LiftUp gets $100K gift from Yampa Valley Bank just in time for the holidays
STEAMBOAT SPRINGS — LiftUp of Routt County was given a little holiday cheer this week when Yampa Valley Bank announced it was donating $100,000 to the local nonprofit.
“We are really, really excited about this, and I am so proud to work for a group of local shareholders and board members who truly put the Yampa Valley first,” said PJ Wharton, president and CEO of Yampa Valley Bank. “For us, it was a no-brainer. … Sue and her team at LiftUp immediately came to mind. Yampa Valley Bank is thrilled to support a 501(c)3 that does an amazing job of lifting up those in need.”
He said one of bank’s board members asked at their November meeting if there was any way the bank could help the restaurant, hospitality, retail and tourist service workers who were being negatively impacted by recent restrictions that closed restaurants to in-person dining.
She wanted to know if the bank, which is locally owned by 72 families, could do something meaningful and, more importantly, quickly to help. Wharton said within 20 minutes an agreement had been reached.
“That’s why we have chosen to donate $100,000 this holiday season to LiftUp,” Wharton said. “LiftUp has a proven and caring structure in place to help locals with medical expenses, housing expenses, utility expenses and food needs.”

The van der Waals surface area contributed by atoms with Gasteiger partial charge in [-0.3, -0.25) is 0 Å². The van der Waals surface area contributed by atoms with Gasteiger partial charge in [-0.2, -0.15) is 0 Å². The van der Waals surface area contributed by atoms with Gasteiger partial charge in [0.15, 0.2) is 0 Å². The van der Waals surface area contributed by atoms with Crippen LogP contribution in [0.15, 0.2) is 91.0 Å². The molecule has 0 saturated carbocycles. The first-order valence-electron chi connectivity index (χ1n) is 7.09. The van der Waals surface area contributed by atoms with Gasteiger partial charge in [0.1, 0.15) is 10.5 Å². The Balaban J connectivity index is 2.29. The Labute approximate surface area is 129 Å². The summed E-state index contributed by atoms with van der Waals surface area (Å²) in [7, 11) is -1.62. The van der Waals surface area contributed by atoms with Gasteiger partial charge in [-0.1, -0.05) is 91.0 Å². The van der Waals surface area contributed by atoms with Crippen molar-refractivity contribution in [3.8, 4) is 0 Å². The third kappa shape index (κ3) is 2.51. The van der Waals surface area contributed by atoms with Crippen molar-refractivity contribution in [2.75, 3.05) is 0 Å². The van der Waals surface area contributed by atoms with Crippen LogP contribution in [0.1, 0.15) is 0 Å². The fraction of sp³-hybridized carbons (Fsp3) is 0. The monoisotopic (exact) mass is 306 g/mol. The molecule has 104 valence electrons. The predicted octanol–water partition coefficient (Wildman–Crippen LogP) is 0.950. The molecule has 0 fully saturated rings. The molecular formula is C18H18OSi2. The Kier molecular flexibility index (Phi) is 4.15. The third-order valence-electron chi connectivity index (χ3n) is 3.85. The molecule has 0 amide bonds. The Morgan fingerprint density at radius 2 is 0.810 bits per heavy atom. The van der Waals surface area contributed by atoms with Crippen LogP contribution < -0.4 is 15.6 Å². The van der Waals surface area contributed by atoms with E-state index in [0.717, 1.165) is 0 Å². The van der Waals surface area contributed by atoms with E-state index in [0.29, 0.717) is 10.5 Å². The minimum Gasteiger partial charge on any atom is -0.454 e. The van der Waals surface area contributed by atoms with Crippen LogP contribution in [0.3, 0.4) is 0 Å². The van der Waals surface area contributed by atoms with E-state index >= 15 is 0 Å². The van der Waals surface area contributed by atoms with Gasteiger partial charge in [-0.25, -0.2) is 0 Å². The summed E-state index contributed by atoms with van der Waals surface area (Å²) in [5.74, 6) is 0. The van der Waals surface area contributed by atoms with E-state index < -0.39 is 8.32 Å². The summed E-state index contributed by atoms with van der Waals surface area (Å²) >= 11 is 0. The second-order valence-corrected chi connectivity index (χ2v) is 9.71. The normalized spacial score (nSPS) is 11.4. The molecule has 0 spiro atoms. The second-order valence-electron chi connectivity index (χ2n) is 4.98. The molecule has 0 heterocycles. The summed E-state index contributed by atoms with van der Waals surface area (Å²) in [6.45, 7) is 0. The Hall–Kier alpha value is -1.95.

LiftUp Executive Director Sue Fegelein said the money comes at a crucial time when the organization is faced with increasing needs.
“It’s huge,” Fegelein said of the donation. “What it means is we can confidently keep helping people with housing assistance, and before this, we didn’t know what it was going to look like coming into 2021.”
Since the start of the pandemic, LiftUp has spent $259,475 for financial support and food costs despite budgeting only $169,000 for the entire year. The nonprofit also handed out another $193,719 in housing assistance, far surpassing its $55,000 budget. The thrift store, which provides a large percentage of LiftUp’s operational budget each year, is 47% below budget in 2020 due to COVID-19-related closures.
While Fegelein believes housing is going to remain a top priority, she said the funds from Yampa Valley Bank will be used where they are needed the most.
“I think it just depends on what happens,” Fegelein said. “If a whole group of people come through the door and suddenly can’t afford their heat, then we can use it there, as well. But I would anticipate housing to continue to be the biggest need, because it has been throughout (the pandemic).”
To reach John F. Russell, call 970-871-4209, email jrussell@SteamboatPilot.com or follow him on Twitter @Framp1966.
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